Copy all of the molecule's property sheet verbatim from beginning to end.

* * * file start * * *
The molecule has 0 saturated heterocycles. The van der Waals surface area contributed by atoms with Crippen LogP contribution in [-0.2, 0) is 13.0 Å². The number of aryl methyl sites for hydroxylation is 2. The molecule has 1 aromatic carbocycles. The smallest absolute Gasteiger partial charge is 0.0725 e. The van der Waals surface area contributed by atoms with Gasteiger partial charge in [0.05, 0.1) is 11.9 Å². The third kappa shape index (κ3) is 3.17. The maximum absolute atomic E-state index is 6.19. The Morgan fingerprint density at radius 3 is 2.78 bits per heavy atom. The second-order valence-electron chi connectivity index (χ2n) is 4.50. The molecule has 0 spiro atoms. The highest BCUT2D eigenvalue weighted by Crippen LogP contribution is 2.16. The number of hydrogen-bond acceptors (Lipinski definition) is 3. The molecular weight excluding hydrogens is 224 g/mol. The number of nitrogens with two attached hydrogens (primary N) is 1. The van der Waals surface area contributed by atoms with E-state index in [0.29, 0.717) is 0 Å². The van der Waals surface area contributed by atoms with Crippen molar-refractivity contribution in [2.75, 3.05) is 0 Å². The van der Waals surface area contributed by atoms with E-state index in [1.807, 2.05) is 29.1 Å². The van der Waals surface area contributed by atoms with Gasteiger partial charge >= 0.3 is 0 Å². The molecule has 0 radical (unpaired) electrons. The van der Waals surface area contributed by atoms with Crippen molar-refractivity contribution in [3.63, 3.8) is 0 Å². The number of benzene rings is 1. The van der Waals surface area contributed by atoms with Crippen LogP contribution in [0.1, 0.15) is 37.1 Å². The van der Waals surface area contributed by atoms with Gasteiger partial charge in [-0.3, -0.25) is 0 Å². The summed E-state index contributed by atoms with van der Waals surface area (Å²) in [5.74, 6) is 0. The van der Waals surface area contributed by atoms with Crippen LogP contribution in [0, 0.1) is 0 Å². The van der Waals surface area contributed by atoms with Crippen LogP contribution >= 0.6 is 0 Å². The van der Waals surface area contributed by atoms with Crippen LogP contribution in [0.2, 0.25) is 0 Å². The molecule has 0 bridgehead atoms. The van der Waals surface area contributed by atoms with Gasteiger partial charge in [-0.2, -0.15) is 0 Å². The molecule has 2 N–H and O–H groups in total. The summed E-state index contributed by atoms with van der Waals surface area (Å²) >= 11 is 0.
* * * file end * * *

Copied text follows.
The molecule has 0 saturated heterocycles. The van der Waals surface area contributed by atoms with Crippen LogP contribution in [-0.2, 0) is 13.0 Å². The number of aryl methyl sites for hydroxylation is 2. The molecule has 1 aromatic carbocycles. The smallest absolute Gasteiger partial charge is 0.0725 e. The van der Waals surface area contributed by atoms with Gasteiger partial charge in [0.05, 0.1) is 11.9 Å². The third kappa shape index (κ3) is 3.17. The maximum absolute atomic E-state index is 6.19. The Morgan fingerprint density at radius 3 is 2.78 bits per heavy atom. The second-order valence-electron chi connectivity index (χ2n) is 4.50. The molecule has 0 spiro atoms. The highest BCUT2D eigenvalue weighted by Crippen LogP contribution is 2.16. The number of hydrogen-bond acceptors (Lipinski definition) is 3. The molecular weight excluding hydrogens is 224 g/mol. The number of nitrogens with two attached hydrogens (primary N) is 1. The van der Waals surface area contributed by atoms with E-state index in [0.29, 0.717) is 0 Å². The van der Waals surface area contributed by atoms with Crippen molar-refractivity contribution in [2.75, 3.05) is 0 Å². The van der Waals surface area contributed by atoms with E-state index in [1.807, 2.05) is 29.1 Å². The van der Waals surface area contributed by atoms with Gasteiger partial charge >= 0.3 is 0 Å². The molecule has 0 radical (unpaired) electrons. The van der Waals surface area contributed by atoms with Crippen molar-refractivity contribution in [3.63, 3.8) is 0 Å². The number of benzene rings is 1. The van der Waals surface area contributed by atoms with Crippen LogP contribution in [0.1, 0.15) is 37.1 Å². The van der Waals surface area contributed by atoms with Gasteiger partial charge in [-0.3, -0.25) is 0 Å². The summed E-state index contributed by atoms with van der Waals surface area (Å²) in [5.74, 6) is 0. The van der Waals surface area contributed by atoms with Crippen LogP contribution in [0, 0.1) is 0 Å². The van der Waals surface area contributed by atoms with Crippen LogP contribution >= 0.6 is 0 Å². The van der Waals surface area contributed by atoms with Crippen LogP contribution in [0.2, 0.25) is 0 Å². The molecule has 0 bridgehead atoms. The van der Waals surface area contributed by atoms with Gasteiger partial charge in [-0.2, -0.15) is 0 Å². The molecule has 2 N–H and O–H groups in total. The summed E-state index contributed by atoms with van der Waals surface area (Å²) >= 11 is 0.